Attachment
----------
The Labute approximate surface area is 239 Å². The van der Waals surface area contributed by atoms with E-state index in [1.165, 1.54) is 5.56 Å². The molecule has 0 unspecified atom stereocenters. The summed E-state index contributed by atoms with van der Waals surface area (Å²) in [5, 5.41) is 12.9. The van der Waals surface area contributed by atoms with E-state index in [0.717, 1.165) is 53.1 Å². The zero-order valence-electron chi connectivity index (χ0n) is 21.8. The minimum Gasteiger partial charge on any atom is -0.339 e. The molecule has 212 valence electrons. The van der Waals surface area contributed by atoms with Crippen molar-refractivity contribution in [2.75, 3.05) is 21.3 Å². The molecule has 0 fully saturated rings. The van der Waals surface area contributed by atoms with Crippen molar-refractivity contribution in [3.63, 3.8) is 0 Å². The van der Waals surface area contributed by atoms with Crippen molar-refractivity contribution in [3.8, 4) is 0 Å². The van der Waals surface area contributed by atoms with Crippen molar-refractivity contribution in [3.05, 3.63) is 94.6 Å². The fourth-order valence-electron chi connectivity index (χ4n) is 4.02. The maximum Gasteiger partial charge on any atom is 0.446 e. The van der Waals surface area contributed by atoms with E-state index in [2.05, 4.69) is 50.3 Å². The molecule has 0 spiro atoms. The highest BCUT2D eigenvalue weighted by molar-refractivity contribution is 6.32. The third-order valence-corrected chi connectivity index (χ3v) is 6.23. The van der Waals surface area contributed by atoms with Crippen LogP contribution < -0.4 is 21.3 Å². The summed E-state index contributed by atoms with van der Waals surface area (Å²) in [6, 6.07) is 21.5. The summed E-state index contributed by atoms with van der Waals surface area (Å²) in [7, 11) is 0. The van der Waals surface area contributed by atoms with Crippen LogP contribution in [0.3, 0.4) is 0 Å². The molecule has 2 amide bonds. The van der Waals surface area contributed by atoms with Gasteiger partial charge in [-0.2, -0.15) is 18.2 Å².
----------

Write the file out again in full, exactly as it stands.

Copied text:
The Labute approximate surface area is 239 Å². The van der Waals surface area contributed by atoms with E-state index in [1.165, 1.54) is 5.56 Å². The molecule has 0 unspecified atom stereocenters. The summed E-state index contributed by atoms with van der Waals surface area (Å²) in [5, 5.41) is 12.9. The van der Waals surface area contributed by atoms with E-state index in [0.717, 1.165) is 53.1 Å². The zero-order valence-electron chi connectivity index (χ0n) is 21.8. The minimum Gasteiger partial charge on any atom is -0.339 e. The molecule has 212 valence electrons. The van der Waals surface area contributed by atoms with Crippen molar-refractivity contribution in [2.75, 3.05) is 21.3 Å². The molecule has 0 fully saturated rings. The van der Waals surface area contributed by atoms with Crippen molar-refractivity contribution in [3.63, 3.8) is 0 Å². The van der Waals surface area contributed by atoms with Crippen molar-refractivity contribution in [3.8, 4) is 0 Å². The van der Waals surface area contributed by atoms with Crippen molar-refractivity contribution in [3.05, 3.63) is 94.6 Å². The fourth-order valence-electron chi connectivity index (χ4n) is 4.02. The maximum Gasteiger partial charge on any atom is 0.446 e. The van der Waals surface area contributed by atoms with E-state index in [2.05, 4.69) is 50.3 Å². The molecule has 0 spiro atoms. The highest BCUT2D eigenvalue weighted by molar-refractivity contribution is 6.32. The third-order valence-corrected chi connectivity index (χ3v) is 6.23. The van der Waals surface area contributed by atoms with Crippen LogP contribution < -0.4 is 21.3 Å². The summed E-state index contributed by atoms with van der Waals surface area (Å²) in [6, 6.07) is 21.5. The summed E-state index contributed by atoms with van der Waals surface area (Å²) in [7, 11) is 0. The van der Waals surface area contributed by atoms with Crippen LogP contribution in [0.3, 0.4) is 0 Å². The molecule has 2 amide bonds. The van der Waals surface area contributed by atoms with Gasteiger partial charge in [-0.2, -0.15) is 18.2 Å².